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Will you purchase a MacPro?
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PostPosted: Tue Aug 08, 2006 10:20 pm    Post subject: not infallible Reply with quote

MiniMoe wrote:
The all-in-one computer has defined "Macintosh" since the beginning. Going back to the all-in-one Macintosh in the form of the iMac helped save Apple. It has been, and will continue to be, the center of Apple's desktop line-up, without internal competition from a headless version–at least as long as Jobs is at the helm.


I agree with most of Moe's post, except the last sentence above. After all, the Mini competes pretty directly with the iMac. I wouldn't say that SJ is committed to the "all-in-one" concept. He didn't originate it (Jef Raskin was the project leader for the original Mac), and clearly one of his pet ideas in his second tour at Apple was the "cube" (remember the original Next?). I think his commitment is to ideas that sell, and he's willing to abandon the ones that don't. Whether a computer is introduced in the hole between the iMac and the Mac Pro depends, in my opinion, solely on whether there is a perceived opportunity for increasing market share. To do this, another Mac would need to draw customers who won't buy an iMac or a Mac Pro.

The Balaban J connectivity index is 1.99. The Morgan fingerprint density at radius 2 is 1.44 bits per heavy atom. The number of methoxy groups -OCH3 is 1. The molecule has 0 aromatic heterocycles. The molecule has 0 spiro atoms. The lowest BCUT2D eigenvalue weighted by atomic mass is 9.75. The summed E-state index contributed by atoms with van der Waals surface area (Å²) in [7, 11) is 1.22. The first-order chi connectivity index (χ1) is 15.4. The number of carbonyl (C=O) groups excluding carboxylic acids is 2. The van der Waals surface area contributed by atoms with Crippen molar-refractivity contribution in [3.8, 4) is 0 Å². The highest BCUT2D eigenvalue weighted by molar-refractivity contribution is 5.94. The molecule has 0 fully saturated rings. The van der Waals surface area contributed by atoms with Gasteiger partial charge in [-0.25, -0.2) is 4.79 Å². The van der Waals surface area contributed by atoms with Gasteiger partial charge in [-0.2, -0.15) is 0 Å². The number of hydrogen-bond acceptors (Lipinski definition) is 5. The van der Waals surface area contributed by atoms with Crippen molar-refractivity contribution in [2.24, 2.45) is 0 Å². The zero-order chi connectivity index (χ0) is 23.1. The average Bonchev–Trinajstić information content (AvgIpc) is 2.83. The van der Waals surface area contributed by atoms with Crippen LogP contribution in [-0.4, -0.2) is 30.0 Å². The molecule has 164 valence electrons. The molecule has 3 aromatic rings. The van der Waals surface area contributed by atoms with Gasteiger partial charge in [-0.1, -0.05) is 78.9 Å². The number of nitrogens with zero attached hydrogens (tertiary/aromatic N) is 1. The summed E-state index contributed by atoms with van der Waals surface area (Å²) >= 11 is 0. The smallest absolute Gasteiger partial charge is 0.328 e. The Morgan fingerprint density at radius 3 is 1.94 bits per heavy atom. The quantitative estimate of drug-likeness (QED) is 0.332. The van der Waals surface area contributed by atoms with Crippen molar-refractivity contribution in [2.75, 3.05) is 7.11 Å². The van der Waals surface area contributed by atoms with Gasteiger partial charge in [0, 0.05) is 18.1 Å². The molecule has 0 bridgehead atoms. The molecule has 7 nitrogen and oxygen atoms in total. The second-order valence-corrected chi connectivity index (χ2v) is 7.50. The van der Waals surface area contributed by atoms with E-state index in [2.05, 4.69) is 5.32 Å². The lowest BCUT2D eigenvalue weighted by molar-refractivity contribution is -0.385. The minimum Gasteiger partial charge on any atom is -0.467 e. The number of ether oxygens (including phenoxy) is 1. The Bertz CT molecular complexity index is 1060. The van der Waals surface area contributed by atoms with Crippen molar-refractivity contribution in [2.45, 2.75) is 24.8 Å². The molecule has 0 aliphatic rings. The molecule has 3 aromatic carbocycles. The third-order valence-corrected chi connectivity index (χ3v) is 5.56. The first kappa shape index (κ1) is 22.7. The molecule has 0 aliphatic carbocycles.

My configuration for this hypothetical machine would be:

1. One dual-core processor only; impossible to upgrade to compete with Mac Pro in processing power.

2. At most 8 GB RAM (possibly 4 GB ).

3. At most two internal hard drive bays and one optical drive.

4. FW 400 only.

5. Fewer PCI slots.
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Bandit Bill
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PostPosted: Tue Aug 08, 2006 10:34 pm    Post subject: Reply with quote

I'm thinking with the new naming convention. Mac Mini, MacBook, MacBook Pro, Mac Pro there is natural tenacy to think that a Mac XXXX will being introduced (below the Pro line). The iMac name doesn't even fit in any longer (I doubt it will be replaced though).